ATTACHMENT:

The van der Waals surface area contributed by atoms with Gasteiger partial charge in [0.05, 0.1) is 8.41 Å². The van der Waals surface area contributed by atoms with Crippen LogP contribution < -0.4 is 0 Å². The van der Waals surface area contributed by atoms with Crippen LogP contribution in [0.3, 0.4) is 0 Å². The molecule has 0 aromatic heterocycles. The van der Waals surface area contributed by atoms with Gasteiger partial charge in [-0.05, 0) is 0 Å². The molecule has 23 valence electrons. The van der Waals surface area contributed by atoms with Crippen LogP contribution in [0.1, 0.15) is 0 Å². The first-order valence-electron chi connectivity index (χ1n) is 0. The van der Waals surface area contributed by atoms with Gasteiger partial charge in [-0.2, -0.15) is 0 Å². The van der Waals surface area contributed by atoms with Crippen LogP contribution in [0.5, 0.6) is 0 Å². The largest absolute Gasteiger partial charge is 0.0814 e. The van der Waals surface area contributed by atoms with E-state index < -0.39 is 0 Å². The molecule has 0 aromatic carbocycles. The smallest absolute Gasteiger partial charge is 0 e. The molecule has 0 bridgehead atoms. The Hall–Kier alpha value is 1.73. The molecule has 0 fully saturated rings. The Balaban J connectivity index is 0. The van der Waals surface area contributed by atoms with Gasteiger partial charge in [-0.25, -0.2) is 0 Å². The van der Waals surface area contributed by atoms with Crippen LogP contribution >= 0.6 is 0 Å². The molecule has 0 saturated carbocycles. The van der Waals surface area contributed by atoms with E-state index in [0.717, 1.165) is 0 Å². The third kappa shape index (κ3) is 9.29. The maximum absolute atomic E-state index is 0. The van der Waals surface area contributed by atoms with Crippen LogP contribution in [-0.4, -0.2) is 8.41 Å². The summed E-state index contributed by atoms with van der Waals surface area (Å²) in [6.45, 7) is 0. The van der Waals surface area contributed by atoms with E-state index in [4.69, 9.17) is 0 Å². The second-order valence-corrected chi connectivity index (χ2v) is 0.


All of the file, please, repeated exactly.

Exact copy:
The van der Waals surface area contributed by atoms with Gasteiger partial charge in [0.05, 0.1) is 8.41 Å². The van der Waals surface area contributed by atoms with Crippen LogP contribution < -0.4 is 0 Å². The van der Waals surface area contributed by atoms with Crippen LogP contribution in [0.3, 0.4) is 0 Å². The molecule has 0 aromatic heterocycles. The van der Waals surface area contributed by atoms with Gasteiger partial charge in [-0.05, 0) is 0 Å². The molecule has 23 valence electrons. The van der Waals surface area contributed by atoms with Crippen LogP contribution in [0.1, 0.15) is 0 Å². The first-order valence-electron chi connectivity index (χ1n) is 0. The van der Waals surface area contributed by atoms with Gasteiger partial charge in [-0.2, -0.15) is 0 Å². The van der Waals surface area contributed by atoms with Crippen LogP contribution in [0.5, 0.6) is 0 Å². The largest absolute Gasteiger partial charge is 0.0814 e. The van der Waals surface area contributed by atoms with E-state index < -0.39 is 0 Å². The molecule has 0 aromatic carbocycles. The smallest absolute Gasteiger partial charge is 0 e. The molecule has 0 bridgehead atoms. The Hall–Kier alpha value is 1.73. The molecule has 0 fully saturated rings. The Balaban J connectivity index is 0. The van der Waals surface area contributed by atoms with Gasteiger partial charge in [-0.25, -0.2) is 0 Å². The van der Waals surface area contributed by atoms with Crippen LogP contribution >= 0.6 is 0 Å². The molecule has 0 saturated carbocycles. The van der Waals surface area contributed by atoms with E-state index in [0.717, 1.165) is 0 Å². The third kappa shape index (κ3) is 9.29. The maximum absolute atomic E-state index is 0. The van der Waals surface area contributed by atoms with Crippen LogP contribution in [-0.4, -0.2) is 8.41 Å². The summed E-state index contributed by atoms with van der Waals surface area (Å²) in [6.45, 7) is 0. The van der Waals surface area contributed by atoms with E-state index in [4.69, 9.17) is 0 Å². The second-order valence-corrected chi connectivity index (χ2v) is 0.